These tenets of good sleep hygiene — waking up early, being active, eating on time, and moving a little — are incredibly effective at restoring sleep in their own right and represent the solution to the type of insomnia that occurs as a result of sleeping in.
If powerful sleep hygiene methods do not succeed in enabling sleep, you might have another, deeper problem preventing your rest. Let’s explore further.
Nutrient imbalances are becoming exceedingly common in the modern health world — especially in those dedicated to boosting metabolism, hormone production/manipulation, and excessive detoxification.
Nearly every substance and chemical on the planet has some sort of metabolic effect.
Very little research is required to find endless lists of biochemicals, vitamins, and hormones that research suggests will boost — or inhibit — any particular biological activity.
Unfortunately, this approach of supplementation — to take vitamins and supplements for their drug-like effect — may be pyrite, or fool’s gold.
While a young and healthy person may be able to take hormones and nutrients without immediate, apparent harm — for instance, a college-aged fitness enthusiast taking steroids, stimulants, estrogen blockers, or high doses of nutrients to increase lean muscle and burn fat — for folks who aren’t already extremely healthy this approach can be a disaster, and sleep is often where the negative symptomology is ultimately displayed.
For folks who have been battling chronic illness for several years, this “metabolic boosting” and “hormonal manipulation” can lead directly to a no man’s land of severe insomnia with no clear path out of it.
Supplemental hormones can deplete nutrients, leading to deficiency of minerals and vitamins.
Hormone-blockers can lead to initial scarcity of certain hormones — only to then cause the body to create new cells that are hypersensitive to the hormone being blocked. This is especially common with estrogen-blocking supplements like DIM and calcium d-glutarate, along with cortisol blockers like Seriphos (and cortisol-lowering herbs, to a lesser extent).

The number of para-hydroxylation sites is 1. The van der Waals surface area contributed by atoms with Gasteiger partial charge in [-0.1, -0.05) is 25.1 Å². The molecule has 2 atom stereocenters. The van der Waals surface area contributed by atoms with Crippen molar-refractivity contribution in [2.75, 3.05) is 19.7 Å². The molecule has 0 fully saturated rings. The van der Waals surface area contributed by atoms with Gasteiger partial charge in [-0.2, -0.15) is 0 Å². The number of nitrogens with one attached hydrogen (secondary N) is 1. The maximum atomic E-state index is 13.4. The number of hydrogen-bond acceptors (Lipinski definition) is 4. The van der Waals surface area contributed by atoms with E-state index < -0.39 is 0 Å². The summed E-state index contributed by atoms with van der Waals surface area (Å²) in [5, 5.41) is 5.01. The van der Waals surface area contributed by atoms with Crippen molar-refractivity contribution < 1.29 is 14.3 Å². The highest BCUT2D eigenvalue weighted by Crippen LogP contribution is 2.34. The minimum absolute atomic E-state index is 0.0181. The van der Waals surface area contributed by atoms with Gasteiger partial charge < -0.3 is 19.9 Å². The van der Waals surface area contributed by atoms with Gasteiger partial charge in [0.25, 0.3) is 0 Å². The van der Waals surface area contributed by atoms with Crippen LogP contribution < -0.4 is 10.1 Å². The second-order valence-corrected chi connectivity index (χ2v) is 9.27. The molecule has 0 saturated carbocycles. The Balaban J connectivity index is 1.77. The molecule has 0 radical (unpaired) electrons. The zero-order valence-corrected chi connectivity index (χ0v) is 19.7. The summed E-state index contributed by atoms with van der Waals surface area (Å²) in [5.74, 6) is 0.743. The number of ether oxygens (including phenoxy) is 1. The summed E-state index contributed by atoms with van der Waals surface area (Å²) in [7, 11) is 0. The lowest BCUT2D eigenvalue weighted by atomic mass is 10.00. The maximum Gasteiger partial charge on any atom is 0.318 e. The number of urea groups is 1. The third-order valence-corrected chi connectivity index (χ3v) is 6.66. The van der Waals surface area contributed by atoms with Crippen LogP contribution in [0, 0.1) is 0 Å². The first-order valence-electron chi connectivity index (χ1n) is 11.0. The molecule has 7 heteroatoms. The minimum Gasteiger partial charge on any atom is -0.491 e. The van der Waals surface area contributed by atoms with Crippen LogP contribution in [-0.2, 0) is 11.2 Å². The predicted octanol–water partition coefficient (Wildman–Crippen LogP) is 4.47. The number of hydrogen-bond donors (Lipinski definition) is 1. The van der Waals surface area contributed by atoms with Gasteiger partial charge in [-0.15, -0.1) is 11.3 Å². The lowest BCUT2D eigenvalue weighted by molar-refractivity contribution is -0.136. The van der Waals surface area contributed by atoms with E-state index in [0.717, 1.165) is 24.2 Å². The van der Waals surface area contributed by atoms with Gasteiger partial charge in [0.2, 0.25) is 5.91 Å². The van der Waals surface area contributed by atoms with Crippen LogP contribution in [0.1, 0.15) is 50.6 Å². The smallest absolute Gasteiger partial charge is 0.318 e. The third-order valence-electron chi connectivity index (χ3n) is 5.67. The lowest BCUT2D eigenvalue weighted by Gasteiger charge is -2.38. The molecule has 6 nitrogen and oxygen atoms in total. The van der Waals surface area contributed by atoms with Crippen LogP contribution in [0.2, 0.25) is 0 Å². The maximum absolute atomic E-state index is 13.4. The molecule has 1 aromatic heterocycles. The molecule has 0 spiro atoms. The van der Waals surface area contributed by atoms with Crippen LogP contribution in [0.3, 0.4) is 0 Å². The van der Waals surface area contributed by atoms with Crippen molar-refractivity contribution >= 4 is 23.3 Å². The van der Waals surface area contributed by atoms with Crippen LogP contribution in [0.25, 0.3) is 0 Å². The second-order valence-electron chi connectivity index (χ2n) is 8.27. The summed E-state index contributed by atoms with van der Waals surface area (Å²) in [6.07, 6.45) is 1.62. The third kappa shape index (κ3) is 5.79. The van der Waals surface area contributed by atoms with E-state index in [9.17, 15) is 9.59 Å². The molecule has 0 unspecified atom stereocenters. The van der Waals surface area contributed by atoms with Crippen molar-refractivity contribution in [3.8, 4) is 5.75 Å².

Over time, supplemental vitamins and minerals — especially in isolation — can cause severe nutritional imbalances, particularly when focusing on boosting desired biological results.
Nutrients should rarely or never be taken for their drug-like effect — whether it’s to induce sleep, alter the metabolism, nudge hormone balance, or elevate performance — especially not long-term or in doses that far exceed 100-200% of the recommended daily value.
The fat-soluble vitamins (D, A, E & K) are especially known to cause sleep disturbances when levels are imbalanced or too high in the system.
The fat-solubles are incredibly powerful at boosting the immune system (they are quite antimicrobial) and are equally pro-metabolic. This means they are essential for health. It also means they can produce excellent results upon initial supplementation — with a happy honeymoon period of solid results — only to be followed by worsening symptoms that persist for weeks or months after the nutrient supplementation ceases.
When Vitamin D levels have become too high, it may even be necessary to avoid UVB light frequencies from the sun (from midday, summer light) until Vitamin D levels can return to a healthy level.
Vitamin A is a double-edged sword, much like Vitamin D. Much of the population will be deficient in both D & A, and yet some will be dangerously high in one or both (usually after supplementation). If one is low, that deficiency alone can wreck sleep. If one is high, that excess (or “vitamin toxicity”) can equally disrupt sleep.
Vitamin A & Vitamin D are just as likely to ruin sleep in excess as they are to restore sleep in deficiency.
Additionally, of particular importance is one’s sodium and potassium balance.
In chronic illness and hypothyroidism, sodium levels are often depleted, so adequate daily sodium intake can be incredibly pertinent for sleep. Any nutrient — when too low or too high — will raise levels of cortisol, and this is true of sodium in particular as a primary electrolyte.
Many folks will need to restrict sodium intake — and balance it with potassium.
Monitor this critical, fragile ratio daily, doubly-so if insomnia is a recurring issue.
For example, restless leg syndrome (RLS) is especially related to sodium/potassium balance. RLS is also linked to Vitamin D/A balance, as well as calcium/magnesium balance and iron levels. If any nutrient is low or high, restless legs can present — and extreme supplementation easily and often leads to imbalance.
All in all, any nutrient, when out of balance with its cofactors (read: all other nutrients), can cause persistent insomnia until supplementation has stopped and the body can balance itself once again.